- Texas and the rest of the nation are in the middle of a particularly bad flu season. Fortunately, it’s not too late to get vaccinated. DSHS encourages everyone six months old and older to get a flu shot as soon as possible because there is still high level of flu circulating in the state.
- Most flu cases in the 2014-2015 flu season have been caused by the H3N2 strain, often associated with more severe illness and more hospitalizations and deaths. DSHS tracks the number of pediatric deaths due to the influenza. So far this season, six Texas children have died from the flu.
- Research has shown that many of the flu viruses circulating this year are different than those contained in the vaccine, so the vaccine may provide limited protection. However, while the vaccine is not perfect, it offers the best defense we have against the flu and will protect against some cases, hospitalizations and deaths from influenza.
- It is also important for health care providers to consider the flu as a possible diagnosis and prescribe antiviral medications when appropriate. DSHS and the U.S. Centers for Disease Control and Prevention encourage providers to treat flu patients promptly with antivirals to reduce symptoms, prevent serious complications and shorten the duration of the illness.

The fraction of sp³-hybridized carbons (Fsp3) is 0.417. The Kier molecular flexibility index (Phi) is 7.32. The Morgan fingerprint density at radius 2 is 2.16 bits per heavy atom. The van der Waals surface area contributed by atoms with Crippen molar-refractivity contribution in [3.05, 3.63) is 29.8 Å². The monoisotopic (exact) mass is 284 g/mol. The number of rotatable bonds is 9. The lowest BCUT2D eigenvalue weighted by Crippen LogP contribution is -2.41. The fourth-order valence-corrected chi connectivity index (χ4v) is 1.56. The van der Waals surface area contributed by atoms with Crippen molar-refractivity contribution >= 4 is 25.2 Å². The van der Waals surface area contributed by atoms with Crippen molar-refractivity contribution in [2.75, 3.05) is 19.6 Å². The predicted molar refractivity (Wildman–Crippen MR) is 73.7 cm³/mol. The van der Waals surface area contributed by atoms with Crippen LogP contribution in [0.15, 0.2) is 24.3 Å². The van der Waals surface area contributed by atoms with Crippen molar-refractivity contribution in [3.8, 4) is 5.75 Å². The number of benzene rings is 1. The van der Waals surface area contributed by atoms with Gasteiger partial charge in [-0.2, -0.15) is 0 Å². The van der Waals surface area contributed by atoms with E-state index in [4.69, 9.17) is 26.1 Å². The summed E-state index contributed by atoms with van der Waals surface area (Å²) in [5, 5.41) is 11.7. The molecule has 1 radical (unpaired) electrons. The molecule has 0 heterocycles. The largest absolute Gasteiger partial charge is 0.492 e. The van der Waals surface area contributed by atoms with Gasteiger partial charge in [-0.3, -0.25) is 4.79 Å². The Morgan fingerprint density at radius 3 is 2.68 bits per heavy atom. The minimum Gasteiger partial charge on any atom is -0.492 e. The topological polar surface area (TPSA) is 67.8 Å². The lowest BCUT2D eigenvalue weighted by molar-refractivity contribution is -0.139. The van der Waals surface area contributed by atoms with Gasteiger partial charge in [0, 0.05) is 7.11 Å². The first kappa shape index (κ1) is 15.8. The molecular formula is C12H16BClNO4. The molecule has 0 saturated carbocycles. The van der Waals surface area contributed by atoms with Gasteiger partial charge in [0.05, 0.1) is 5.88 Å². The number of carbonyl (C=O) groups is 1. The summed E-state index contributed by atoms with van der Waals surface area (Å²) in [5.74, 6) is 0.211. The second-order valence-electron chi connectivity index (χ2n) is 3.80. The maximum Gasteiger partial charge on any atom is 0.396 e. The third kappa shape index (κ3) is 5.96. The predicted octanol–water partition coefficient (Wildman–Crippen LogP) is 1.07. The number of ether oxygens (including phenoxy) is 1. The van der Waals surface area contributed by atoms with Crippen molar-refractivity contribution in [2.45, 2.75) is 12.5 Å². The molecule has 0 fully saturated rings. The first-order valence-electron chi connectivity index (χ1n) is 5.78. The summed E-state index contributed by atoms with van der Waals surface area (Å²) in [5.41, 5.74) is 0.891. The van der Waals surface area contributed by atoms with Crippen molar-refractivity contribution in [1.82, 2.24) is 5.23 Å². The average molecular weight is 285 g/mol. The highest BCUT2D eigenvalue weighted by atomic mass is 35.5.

Flu in TexasDSHS’s current flu surveillance report shows the geographic distribution of flu activity in Texas as “regional,” and the intensity of flu-like illness is “high.”
Flu season is here. Here’s what you can do.
TexasFlu.org is the DSHS site for flu information in Texas. Bookmark it. Dial 2-1-1 for flu information and vaccination locations or use the Vaccine Locator to find out about vaccine availability in your area.
Get a flu vaccination now. It’s the best way to protect yourself and others.
STOP THE SPREAD
Wash your hands frequently with soap and water or use hand sanitizer. Cover your coughs and sneezes. Stay home if you’re sick. Have a plan to care for sick family members at home.